• Butanol is a potent, environmentally friendly solvent that may be used to clean and polish items. Additionally, butanol can be used as fuel. Numerous foods and beverages contain n-butanol, which is also used to flavour food artificially.

Practice Problems:

Q1. What is the following compound's IUPAC name?

a. 5-hydroxy-2,3-dimethyldecane
b. 1-ethyl4,6-dimethyloctanol
c. 3-hydroxy-6,8-dimethyl decane
d. 6,8-dimethyldecan-3-ol

Answer: Option D.

Solution: The longest carbon chain (LCC) is a derivative of decane with ten carbon atoms, and the third carbon atom's hydroxyl groups (-OH) turns the combination into a 3-decanol.

Beginning with the end nearest the OH group, the carbon atoms are numbered. The two methyls (CH3) groups are then fixed in place at positions six and eight. It is known as 6,8-dimethyl-3-decanol

(not 3,5-dimethyl-8-decanol).

Q2. What is the following compound's IUPAC name?

Solution: The longest carbon chain (LCC) is a pentane derivative due to its five carbon atoms. Because of the presence of two hydroxyl groups (-OH) groups on the first and fifth carbon atoms, the chemical is classified as a diol and is known as 1,5-pentanediol.

Q3. What is the following compound's IUPAC name?

a. 2,2-dimethyl ethanol
b. Tertiary butanol
c. 2-methylpropan-2-ol
d. Both B and C

Solution: Option D

The given compound is alcohol.

Word root: The parent chain is of three carbon atoms. So, prop will be the word root.

Prefix: 2-methyl

Primary suffix: ane

Secondary suffix: -ol.

Therefore, the compound IUPAC name is 2-Methylpropan-2-ol or 2-Methyl 2-propanol and its common name is tert-butanol.

Q.4. What is the following compound's IUPAC name?

Solution: The given compound is alcohol.

Word root: The parent chain is of six carbon atoms. So, hex will be the word root.

Prefix: Cyclo

Primary suffix: 3-ene.

Secondary suffix: -ol.

Hence, the compound's IUPAC name is 3-cyclohexen-1-ol

Frequently Asked Questions(FAQs):

Q1. What is the test to distinguish between primary alcohol, secondary alcohol and tertiary alcohol?
The Lucas Test is the method used to discriminate between primary, secondary, and tertiary alcohols. When the reactivity of alcohol is examined in this test using the Lucas reagent, each type of alcohol yields distinct results. A strong hydrochloric acid solution of anhydrous zinc chloride is known as a Lucas reagent.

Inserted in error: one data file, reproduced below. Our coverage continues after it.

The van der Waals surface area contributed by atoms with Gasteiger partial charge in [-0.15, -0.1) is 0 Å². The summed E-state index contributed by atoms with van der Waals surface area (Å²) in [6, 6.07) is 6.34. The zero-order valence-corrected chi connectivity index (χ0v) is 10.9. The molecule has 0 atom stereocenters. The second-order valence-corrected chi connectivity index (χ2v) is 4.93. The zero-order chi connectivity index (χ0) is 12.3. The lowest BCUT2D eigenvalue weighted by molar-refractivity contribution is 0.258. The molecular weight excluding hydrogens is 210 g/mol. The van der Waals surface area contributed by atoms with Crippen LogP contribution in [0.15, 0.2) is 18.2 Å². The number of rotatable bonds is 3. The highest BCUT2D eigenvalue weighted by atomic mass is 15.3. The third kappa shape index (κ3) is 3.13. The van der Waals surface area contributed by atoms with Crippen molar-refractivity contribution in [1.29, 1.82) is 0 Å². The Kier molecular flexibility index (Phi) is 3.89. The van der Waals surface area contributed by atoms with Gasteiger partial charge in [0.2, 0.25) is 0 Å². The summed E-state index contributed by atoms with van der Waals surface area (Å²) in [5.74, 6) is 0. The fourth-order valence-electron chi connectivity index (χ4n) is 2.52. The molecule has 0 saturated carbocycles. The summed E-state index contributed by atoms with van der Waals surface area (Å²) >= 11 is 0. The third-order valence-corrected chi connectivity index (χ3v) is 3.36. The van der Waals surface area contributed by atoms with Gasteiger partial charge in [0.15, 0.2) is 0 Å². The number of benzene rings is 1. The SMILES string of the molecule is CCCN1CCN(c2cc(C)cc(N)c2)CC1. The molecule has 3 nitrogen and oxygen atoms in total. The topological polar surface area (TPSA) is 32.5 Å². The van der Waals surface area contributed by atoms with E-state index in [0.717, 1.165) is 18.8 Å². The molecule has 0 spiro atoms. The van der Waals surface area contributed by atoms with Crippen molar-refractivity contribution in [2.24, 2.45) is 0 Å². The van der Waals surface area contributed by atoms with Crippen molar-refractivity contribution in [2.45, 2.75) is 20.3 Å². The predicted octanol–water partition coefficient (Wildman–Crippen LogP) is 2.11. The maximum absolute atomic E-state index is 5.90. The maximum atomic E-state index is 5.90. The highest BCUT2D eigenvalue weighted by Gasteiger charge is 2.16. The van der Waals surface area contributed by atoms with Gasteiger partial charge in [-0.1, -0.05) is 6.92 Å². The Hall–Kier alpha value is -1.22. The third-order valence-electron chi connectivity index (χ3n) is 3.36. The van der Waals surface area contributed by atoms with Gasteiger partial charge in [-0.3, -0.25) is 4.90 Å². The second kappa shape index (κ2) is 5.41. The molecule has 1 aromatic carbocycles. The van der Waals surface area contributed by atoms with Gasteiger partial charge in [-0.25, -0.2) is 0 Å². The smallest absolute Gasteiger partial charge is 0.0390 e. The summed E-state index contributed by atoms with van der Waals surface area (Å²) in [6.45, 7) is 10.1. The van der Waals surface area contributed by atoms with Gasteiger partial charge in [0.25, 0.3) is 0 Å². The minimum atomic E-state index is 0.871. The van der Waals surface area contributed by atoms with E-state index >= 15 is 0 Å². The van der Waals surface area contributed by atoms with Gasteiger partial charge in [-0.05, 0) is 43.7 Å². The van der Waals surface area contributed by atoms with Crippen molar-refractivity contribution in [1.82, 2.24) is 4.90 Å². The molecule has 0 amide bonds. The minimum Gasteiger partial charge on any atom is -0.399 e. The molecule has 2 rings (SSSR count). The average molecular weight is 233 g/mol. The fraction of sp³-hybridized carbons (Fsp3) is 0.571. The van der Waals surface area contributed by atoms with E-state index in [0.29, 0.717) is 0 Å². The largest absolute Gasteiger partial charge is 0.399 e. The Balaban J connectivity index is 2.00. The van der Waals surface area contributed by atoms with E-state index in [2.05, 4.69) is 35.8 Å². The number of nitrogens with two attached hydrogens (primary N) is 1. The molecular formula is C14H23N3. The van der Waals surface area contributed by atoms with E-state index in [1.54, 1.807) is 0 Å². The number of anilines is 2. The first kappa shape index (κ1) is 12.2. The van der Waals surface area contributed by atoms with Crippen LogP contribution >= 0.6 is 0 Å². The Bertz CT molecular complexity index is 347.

If the unknown sample contains primary alcohol, the solution won't become turbid at room temperature after adding the Lucas reagent. However, if the solution is heated for 30 to 45 minutes, the solution can occasionally become cloudy.

If the unknown sample contains secondary alcohol, the solution will become cloudy after 3 to 5 minutes at room temperature following the addition of the Lucas reagent.

If tertiary alcohol is present in a sample, applying the Lucas reagent at room temperature will quickly cause the solution to get cloudy.

Q2. Why do n-propyl alcohol and isopropyl alcohol position isomers?
Position isomers are constitutional isomers with different locations of the functional group but the same carbon skeleton and functional groups. In n-propyl alcohol, the first carbon atom has the -OH group attached to it. In isopropyl alcohol, the second carbon atom contains the -OH group.

Q3. Why do tertiary alcohols react with chemicals more quickly than primary and secondary alcohols?
Because there are more alkyl groups in tertiary alcohols, the inductive (+I) effect is stronger. As a result, the charge density surrounding the oxygen atom and the carbon atom increases. As a result, the C-O connection can be broken more easily. The result is the formation of a tertiary carbocation, which is more stable than secondary carbocation and primary carbocation.

Q4. Why is methanol consumption harmful to humans?
Although consuming methanol is a rare event, its negative consequences on the body cannot be ignored. Despite not being hazardous in and of itself, methanol turns into formic acid when taken. This formic acid can cause severe metabolic acidosis because of its high toxicity. The optic nerve can be harmed by 10 mL of methanol at low concentrations, which can lead to blindness that lasts a lifetime. Hand sanitisers are made using ethanol since it is considerably safer than methanol.